My drawing professor once said to us that we should be childlike when producing our art (not childish, that is something completely different).  By that, he meant we should approach our work from the mind-set we had before there was a right way or wrong way to make art, a time when childlike exuberance drove us to create and before we let a fear of failure cause self-censorship.

As someone who is trying to make a living selling artwork, sometimes this can be a tough proposition.  You start to look at your work more with an eye toward sales and really start to become more and more judgmental with your work, causing frustration and dampening your creative spirit.  But, if you can find a way to look at your work with fresh eyes, sometimes you find that you have become over-critical.  Sometimes, you just need to find your way back to that childlike joy that brought you to becoming an artist in the first place.

I reached that place two weeks ago while I struggled with making mugs.   There was nothing different about the mugs I was working on that week as compared to others I had created in the past.  The craftsmanship was strong and the design much the same as before, but for some unknown reason I just could not be happy with the final product.  That evening, I went into yoga in a rather unpleasant mood, but ¾ of the way through class we were invited to move into Wheel Pose.  Now, I had never done Wheel Pose before, or so I thought, but I was pleasantly surprised it was nothing more than your standard gymnastics backbend.  (For those of you that do not know, I was a competitive gymnast for 10 years in my youth.)  It had been years since I had moved my body in that way and for hours afterwards I walked around with a ridiculously large, goofy grin on my face.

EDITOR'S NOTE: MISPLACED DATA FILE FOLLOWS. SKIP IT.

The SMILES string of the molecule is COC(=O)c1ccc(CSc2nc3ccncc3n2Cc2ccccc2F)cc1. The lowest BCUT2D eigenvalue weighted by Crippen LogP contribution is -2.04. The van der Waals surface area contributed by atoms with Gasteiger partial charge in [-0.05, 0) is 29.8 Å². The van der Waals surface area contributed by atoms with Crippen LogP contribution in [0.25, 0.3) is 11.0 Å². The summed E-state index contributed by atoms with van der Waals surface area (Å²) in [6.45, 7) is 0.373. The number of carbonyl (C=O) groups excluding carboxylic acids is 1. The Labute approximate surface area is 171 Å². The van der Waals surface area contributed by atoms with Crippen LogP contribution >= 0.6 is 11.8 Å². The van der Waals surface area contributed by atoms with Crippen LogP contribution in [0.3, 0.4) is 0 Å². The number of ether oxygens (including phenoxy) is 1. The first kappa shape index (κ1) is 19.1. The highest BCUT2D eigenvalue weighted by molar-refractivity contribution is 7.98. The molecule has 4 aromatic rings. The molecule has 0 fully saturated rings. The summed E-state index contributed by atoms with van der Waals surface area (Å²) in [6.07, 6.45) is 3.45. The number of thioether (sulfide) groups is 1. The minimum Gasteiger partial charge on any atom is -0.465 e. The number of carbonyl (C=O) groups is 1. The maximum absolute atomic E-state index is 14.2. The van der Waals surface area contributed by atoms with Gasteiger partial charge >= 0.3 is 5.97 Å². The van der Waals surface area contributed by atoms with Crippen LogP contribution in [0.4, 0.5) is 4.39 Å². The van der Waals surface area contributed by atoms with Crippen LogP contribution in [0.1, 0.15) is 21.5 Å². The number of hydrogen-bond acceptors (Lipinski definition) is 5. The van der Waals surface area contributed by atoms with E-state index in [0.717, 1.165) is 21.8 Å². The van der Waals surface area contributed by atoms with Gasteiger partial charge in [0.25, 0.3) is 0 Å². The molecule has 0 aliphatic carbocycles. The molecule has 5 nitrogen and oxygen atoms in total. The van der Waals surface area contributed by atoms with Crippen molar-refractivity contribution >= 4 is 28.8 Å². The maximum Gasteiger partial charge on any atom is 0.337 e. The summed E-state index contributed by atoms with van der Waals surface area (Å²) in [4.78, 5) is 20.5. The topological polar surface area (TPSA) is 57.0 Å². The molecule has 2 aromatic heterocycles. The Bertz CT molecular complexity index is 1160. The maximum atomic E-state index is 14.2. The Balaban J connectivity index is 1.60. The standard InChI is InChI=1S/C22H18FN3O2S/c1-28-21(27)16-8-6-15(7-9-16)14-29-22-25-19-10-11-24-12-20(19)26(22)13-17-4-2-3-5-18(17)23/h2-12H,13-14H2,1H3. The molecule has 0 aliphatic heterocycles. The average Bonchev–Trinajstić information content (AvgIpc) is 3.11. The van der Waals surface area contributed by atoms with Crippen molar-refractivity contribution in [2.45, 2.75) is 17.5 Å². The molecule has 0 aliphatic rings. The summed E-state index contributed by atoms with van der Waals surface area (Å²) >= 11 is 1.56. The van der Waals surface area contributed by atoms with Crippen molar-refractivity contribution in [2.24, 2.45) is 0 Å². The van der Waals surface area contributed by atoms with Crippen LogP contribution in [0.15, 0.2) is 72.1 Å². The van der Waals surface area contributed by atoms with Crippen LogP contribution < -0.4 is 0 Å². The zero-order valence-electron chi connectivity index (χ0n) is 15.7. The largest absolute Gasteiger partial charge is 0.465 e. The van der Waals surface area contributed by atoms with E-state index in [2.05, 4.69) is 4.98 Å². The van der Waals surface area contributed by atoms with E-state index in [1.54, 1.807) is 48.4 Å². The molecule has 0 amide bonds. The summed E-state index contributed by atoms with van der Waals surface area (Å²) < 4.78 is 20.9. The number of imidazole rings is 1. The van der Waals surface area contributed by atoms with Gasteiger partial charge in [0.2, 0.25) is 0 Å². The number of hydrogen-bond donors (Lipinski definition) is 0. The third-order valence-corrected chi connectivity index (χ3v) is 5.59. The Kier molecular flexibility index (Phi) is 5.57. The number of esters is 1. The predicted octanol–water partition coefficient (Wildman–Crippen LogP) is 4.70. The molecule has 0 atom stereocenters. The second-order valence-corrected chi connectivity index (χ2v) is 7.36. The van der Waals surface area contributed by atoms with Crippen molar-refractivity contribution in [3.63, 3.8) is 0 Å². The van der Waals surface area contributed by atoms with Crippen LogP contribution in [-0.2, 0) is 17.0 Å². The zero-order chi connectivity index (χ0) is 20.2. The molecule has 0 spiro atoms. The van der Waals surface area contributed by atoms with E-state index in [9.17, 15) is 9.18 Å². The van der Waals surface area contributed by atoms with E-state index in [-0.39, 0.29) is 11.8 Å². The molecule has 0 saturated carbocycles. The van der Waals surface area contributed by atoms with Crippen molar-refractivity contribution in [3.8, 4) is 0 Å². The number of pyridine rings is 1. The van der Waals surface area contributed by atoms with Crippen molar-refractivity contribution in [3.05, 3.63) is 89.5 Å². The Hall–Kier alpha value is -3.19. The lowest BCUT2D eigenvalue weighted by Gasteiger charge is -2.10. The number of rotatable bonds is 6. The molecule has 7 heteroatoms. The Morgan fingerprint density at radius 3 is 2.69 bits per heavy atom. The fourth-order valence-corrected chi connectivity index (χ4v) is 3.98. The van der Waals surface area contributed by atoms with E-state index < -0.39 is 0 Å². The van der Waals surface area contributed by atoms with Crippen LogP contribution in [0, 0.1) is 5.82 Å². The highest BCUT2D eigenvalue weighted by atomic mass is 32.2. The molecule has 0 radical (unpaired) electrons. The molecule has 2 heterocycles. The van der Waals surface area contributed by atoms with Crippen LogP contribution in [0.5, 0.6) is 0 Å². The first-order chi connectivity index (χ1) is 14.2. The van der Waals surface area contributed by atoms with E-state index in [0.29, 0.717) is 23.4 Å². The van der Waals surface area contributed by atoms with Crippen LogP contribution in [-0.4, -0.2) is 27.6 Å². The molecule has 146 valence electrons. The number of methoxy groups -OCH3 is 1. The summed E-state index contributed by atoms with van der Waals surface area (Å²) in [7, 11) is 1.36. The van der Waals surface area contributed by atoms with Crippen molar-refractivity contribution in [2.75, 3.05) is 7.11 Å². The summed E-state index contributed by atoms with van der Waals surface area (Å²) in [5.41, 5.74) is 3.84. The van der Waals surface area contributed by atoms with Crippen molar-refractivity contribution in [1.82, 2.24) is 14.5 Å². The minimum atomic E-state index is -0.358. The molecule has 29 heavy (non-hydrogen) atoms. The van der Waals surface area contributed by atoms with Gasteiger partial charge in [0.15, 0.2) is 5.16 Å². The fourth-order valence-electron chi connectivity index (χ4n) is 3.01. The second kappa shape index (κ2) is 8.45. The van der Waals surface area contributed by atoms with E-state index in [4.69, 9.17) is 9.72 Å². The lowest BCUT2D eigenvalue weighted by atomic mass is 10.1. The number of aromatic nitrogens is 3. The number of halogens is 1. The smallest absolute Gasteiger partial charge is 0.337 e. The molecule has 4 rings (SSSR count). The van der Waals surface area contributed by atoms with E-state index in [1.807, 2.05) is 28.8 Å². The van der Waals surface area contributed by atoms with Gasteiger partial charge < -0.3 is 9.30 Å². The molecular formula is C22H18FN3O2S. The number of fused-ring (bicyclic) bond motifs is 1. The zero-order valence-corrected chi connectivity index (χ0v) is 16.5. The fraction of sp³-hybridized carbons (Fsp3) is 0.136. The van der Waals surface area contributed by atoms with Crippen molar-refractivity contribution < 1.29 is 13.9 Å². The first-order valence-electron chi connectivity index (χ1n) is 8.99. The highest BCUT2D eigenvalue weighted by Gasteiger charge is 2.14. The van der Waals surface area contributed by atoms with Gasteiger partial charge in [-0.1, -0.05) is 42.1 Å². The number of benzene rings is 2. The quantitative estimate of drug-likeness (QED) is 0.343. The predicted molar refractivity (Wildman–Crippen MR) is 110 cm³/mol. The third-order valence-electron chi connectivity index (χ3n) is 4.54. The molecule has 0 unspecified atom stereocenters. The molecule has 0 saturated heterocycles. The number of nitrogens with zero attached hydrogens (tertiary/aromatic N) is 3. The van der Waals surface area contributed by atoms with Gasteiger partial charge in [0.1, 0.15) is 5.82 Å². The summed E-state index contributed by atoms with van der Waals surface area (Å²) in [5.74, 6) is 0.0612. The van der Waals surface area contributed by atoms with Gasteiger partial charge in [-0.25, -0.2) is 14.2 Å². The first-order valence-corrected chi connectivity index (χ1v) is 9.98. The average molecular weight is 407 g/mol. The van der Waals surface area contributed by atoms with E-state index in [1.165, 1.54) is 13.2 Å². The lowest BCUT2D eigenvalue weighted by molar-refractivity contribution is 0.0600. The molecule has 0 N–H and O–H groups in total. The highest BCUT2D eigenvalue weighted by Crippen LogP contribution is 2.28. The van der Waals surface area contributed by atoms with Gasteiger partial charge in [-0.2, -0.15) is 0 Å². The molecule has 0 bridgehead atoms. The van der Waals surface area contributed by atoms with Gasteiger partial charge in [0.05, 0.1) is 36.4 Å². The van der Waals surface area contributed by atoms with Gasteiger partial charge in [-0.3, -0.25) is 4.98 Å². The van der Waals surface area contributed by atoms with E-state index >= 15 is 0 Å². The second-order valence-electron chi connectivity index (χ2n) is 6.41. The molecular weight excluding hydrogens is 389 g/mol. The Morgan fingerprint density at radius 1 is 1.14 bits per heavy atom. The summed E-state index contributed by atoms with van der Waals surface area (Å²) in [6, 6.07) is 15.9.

The (now) wonderful mugs

Having reached back (literally) into my childhood, I was invigorated and renewed and brought back to childlike joy.  Walking into my studio that evening, I looked at those mugs again – the ones that brought me so much consternation over the three days prior – and was pleasantly surprised how happy I was with the way they had turned out.  Refreshed eyes, refreshed mind, and a simple sense of glee had renewed the way I viewed my work.  I recognize that the nervousness I have been feeling over the upcoming show in September is what caused the over-critical eye.  I am happy to let that go and get back to enjoying my time in the studio again.